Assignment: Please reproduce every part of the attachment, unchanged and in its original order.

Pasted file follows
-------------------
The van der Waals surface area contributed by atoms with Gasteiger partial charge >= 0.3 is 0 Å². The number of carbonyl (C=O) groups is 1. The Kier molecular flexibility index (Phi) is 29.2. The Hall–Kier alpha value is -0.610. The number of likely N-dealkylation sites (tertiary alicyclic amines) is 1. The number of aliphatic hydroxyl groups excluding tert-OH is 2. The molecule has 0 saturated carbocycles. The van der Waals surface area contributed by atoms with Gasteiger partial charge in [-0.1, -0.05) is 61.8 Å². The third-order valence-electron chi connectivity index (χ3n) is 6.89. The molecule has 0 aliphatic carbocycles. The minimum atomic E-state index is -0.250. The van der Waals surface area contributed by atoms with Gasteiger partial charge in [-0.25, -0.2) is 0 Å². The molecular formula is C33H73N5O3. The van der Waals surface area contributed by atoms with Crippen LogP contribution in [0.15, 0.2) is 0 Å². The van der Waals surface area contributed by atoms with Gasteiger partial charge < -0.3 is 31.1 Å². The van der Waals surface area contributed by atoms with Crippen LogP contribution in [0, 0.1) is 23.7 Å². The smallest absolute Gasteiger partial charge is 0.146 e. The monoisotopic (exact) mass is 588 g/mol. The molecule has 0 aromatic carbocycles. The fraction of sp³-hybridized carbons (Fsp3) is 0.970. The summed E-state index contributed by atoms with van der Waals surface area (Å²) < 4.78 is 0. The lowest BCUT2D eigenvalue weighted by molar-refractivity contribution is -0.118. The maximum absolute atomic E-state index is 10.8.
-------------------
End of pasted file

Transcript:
The van der Waals surface area contributed by atoms with Gasteiger partial charge >= 0.3 is 0 Å². The number of carbonyl (C=O) groups is 1. The Kier molecular flexibility index (Phi) is 29.2. The Hall–Kier alpha value is -0.610. The number of likely N-dealkylation sites (tertiary alicyclic amines) is 1. The number of aliphatic hydroxyl groups excluding tert-OH is 2. The molecule has 0 saturated carbocycles. The van der Waals surface area contributed by atoms with Gasteiger partial charge in [-0.1, -0.05) is 61.8 Å². The third-order valence-electron chi connectivity index (χ3n) is 6.89. The molecule has 0 aliphatic carbocycles. The minimum atomic E-state index is -0.250. The van der Waals surface area contributed by atoms with Gasteiger partial charge in [-0.25, -0.2) is 0 Å². The molecular formula is C33H73N5O3. The van der Waals surface area contributed by atoms with Crippen LogP contribution in [0.15, 0.2) is 0 Å². The van der Waals surface area contributed by atoms with Gasteiger partial charge < -0.3 is 31.1 Å². The van der Waals surface area contributed by atoms with Crippen LogP contribution in [0, 0.1) is 23.7 Å². The smallest absolute Gasteiger partial charge is 0.146 e. The monoisotopic (exact) mass is 588 g/mol. The molecule has 0 aromatic carbocycles. The fraction of sp³-hybridized carbons (Fsp3) is 0.970. The summed E-state index contributed by atoms with van der Waals surface area (Å²) < 4.78 is 0. The lowest BCUT2D eigenvalue weighted by molar-refractivity contribution is -0.118. The maximum absolute atomic E-state index is 10.8.